Gov. Jay Inslee announced a month-long extension of his “Stay Home, Stay Healthy” emergency order Thursday evening. The order, which banned all gatherings and temporarily shuttered non-essential businesses, will continue through May 4.
“Epidemiological modeling from the University of Washington predicts we will have at least 1,400 deaths this year,” Inslee said. “We are yet to see the full toll of this virus in our state and the modeling we’ve seen could be much worse if we don’t continue what we’re doing to slow the spread.”
Public gatherings remain banned and non-essential businesses may reopen May 5. If gatherings are held in violation of the order, individuals are encouraged to notify their local police department. Do not call 911.
The state Department of Commerce is providing guidance and assistance to businesses on whether they can be considered essential and other resources they may access to help during this time. Residents or workers concerned about non-essential businesses remaining open may file complaints at this link.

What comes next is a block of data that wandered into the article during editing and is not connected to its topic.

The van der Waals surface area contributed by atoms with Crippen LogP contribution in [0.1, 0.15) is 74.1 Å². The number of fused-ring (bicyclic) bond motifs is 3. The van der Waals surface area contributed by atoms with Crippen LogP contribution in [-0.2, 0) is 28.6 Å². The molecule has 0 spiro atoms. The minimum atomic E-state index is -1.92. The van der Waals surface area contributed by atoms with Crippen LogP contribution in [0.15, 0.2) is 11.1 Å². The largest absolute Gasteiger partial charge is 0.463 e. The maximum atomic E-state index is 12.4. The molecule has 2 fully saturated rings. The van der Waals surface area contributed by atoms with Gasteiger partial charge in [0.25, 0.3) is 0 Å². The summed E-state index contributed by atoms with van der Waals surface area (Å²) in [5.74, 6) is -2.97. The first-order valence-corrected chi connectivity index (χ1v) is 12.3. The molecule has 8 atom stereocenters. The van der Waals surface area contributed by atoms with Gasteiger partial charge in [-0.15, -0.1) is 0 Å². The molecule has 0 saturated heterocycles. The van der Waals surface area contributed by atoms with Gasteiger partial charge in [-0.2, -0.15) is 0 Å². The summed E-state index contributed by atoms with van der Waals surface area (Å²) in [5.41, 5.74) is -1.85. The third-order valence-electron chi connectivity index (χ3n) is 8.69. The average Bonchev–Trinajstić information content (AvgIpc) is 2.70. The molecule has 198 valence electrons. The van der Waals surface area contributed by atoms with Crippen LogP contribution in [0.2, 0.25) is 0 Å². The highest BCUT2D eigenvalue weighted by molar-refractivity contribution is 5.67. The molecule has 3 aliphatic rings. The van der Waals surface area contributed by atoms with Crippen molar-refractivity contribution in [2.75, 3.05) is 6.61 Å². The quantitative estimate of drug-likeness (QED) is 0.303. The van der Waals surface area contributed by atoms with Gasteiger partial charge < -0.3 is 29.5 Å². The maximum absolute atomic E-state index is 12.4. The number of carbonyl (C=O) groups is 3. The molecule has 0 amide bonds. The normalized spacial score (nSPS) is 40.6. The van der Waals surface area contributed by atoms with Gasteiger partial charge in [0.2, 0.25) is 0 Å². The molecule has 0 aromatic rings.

“We have taken dozens of steps under my emergency powers to help people in this time — including moratoriums on evictions, mortgage forbearance, utility ratepayer assistance, unemployment extensions, flexibility on tax payments and cash assistance to families,” Inslee said. “We will do more.”
Part of that effort is the sacrifice of business owners who had to shut down and of their workers who struggle to pay bills, Inslee said, and it is important for us to work toward coming out of this statewide shutdown. For example, the administration is engaging in productive conversations with industries to devise a safe way for them to get back to work when we can lift that part of the order.
In addition to the extension of “Stay Home, Stay Healthy,” the governor signed a directive to the Department of Enterprise Services and the Emergency Management Division to secure personal protective equipment as expeditiously as possible.
Also Thursday, Inslee announced a delay in the implementation of new state building codes from July 1 to Nov. 1 to provide adequate time for training and outreach that was interrupted by the COVID-19 outbreak. These codes relate to construction and occupancy of residential and commercial structures throughout the state. Read that proclamation here.
Read all of the governor’s recent proclamations here.